January 29, 2001

Flowers that bloom only once every 3,000 years are budding on the head of a sacred Buddhist statue. Buddhist priests in South Korea say the legendary flowers blossoming on the forehead of Kuan Yin1 the Compassionate only appear when the 'Sage King of the Future' (also known as Maitreya, the future Buddha) comes into the world, which one Buddhist leader called, "a delight that gives joy beyond description." "The Miracle of the Flowers," as it's now being called, happened in the Chonggyesa Temple, located in a suburb of Seoul, South Korea. Tens of thousands of pilgrims are flocking to see the white blossoms on the tip of the eyebrow of the shining, gilded statue of Kuan Yin.

According to the monks, 21 threadlike stems are growing from the statue of Kuan Yin, each with a tiny white flower 'no bigger than the tip of a ballpoint pen.' This is the first time in the 1,000-year history of the monastery that the flowers have blossomed.

Buddhists say sighting the flowers is like witnessing the birth of Buddha. Experts say it's unthinkable that the 500-year-old statue of Kuan Yin, gilded every three years over the (original) woodwork, could produce growing flowers. Botanically, the flower is related to the ficus, says botanist William Grant, There is just no way it could take root in the statue. Dr. Ireland says the flowers are regarded as divine in India, Japan and China and are believed to bloom only when a momentous event is about to happen.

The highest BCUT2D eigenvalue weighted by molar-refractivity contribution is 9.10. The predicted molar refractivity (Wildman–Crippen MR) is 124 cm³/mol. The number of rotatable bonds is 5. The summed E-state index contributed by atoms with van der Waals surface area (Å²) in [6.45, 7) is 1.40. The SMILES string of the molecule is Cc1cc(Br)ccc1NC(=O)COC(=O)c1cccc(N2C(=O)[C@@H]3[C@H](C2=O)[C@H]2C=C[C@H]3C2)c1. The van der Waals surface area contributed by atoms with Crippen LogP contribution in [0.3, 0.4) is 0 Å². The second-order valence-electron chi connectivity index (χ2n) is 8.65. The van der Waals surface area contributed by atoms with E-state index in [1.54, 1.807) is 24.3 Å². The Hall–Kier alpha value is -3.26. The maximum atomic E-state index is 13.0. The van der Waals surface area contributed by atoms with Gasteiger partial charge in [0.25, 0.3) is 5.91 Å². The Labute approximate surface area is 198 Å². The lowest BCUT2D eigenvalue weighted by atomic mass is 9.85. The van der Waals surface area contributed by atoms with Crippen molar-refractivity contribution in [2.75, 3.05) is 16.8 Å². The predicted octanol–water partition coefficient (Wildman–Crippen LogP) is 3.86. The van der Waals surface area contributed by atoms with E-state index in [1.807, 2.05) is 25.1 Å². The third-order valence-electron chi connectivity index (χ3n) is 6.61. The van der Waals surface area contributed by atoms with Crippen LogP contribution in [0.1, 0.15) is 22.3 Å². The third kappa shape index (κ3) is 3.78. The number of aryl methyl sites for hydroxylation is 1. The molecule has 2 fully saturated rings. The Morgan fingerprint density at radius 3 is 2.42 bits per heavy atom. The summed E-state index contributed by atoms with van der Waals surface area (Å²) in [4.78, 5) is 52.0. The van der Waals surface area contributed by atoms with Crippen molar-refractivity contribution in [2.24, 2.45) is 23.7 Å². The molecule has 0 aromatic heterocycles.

Buddhist monks are currently keeping a prayer vigil at the statue, waiting for the event that will change human's future forever.

1Kuan Yin: This name is also sometimes spelled 'Guanyin' and in Sanskrit, is 'Avalokitesvara.' It is the name of a famous Bodhisattva."